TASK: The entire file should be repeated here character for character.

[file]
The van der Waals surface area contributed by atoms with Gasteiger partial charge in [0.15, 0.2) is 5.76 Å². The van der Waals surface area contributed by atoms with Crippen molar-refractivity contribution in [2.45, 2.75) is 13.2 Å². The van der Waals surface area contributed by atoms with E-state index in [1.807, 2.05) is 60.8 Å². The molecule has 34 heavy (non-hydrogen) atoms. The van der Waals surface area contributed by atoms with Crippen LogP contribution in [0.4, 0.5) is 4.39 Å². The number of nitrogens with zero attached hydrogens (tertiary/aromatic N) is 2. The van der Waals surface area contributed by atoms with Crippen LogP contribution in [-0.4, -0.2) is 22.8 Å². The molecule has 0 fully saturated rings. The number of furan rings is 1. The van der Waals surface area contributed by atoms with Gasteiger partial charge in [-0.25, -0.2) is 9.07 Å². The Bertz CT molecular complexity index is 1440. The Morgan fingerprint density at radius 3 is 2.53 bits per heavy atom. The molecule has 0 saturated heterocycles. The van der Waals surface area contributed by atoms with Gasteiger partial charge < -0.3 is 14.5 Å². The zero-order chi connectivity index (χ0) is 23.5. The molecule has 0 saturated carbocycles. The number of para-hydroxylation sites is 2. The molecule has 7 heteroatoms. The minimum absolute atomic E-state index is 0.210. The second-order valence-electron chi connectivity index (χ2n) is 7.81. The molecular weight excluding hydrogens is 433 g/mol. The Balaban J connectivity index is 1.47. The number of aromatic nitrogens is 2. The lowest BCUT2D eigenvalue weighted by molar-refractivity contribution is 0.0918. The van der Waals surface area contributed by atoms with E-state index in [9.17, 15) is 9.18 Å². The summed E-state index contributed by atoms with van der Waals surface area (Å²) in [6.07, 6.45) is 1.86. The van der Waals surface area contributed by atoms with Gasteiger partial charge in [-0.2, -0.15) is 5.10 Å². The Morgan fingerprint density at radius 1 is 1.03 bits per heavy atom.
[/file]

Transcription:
The van der Waals surface area contributed by atoms with Gasteiger partial charge in [0.15, 0.2) is 5.76 Å². The van der Waals surface area contributed by atoms with Crippen molar-refractivity contribution in [2.45, 2.75) is 13.2 Å². The van der Waals surface area contributed by atoms with E-state index in [1.807, 2.05) is 60.8 Å². The molecule has 34 heavy (non-hydrogen) atoms. The van der Waals surface area contributed by atoms with Crippen LogP contribution in [0.4, 0.5) is 4.39 Å². The number of nitrogens with zero attached hydrogens (tertiary/aromatic N) is 2. The van der Waals surface area contributed by atoms with Crippen LogP contribution in [-0.4, -0.2) is 22.8 Å². The molecule has 0 fully saturated rings. The number of furan rings is 1. The van der Waals surface area contributed by atoms with Gasteiger partial charge in [-0.25, -0.2) is 9.07 Å². The Bertz CT molecular complexity index is 1440. The Morgan fingerprint density at radius 3 is 2.53 bits per heavy atom. The molecule has 0 saturated heterocycles. The van der Waals surface area contributed by atoms with Gasteiger partial charge < -0.3 is 14.5 Å². The zero-order chi connectivity index (χ0) is 23.5. The molecule has 0 saturated carbocycles. The number of para-hydroxylation sites is 2. The molecule has 7 heteroatoms. The minimum absolute atomic E-state index is 0.210. The second-order valence-electron chi connectivity index (χ2n) is 7.81. The molecular weight excluding hydrogens is 433 g/mol. The Balaban J connectivity index is 1.47. The number of aromatic nitrogens is 2. The lowest BCUT2D eigenvalue weighted by molar-refractivity contribution is 0.0918. The van der Waals surface area contributed by atoms with E-state index in [9.17, 15) is 9.18 Å². The summed E-state index contributed by atoms with van der Waals surface area (Å²) in [6.07, 6.45) is 1.86. The van der Waals surface area contributed by atoms with Gasteiger partial charge in [-0.2, -0.15) is 5.10 Å². The Morgan fingerprint density at radius 1 is 1.03 bits per heavy atom.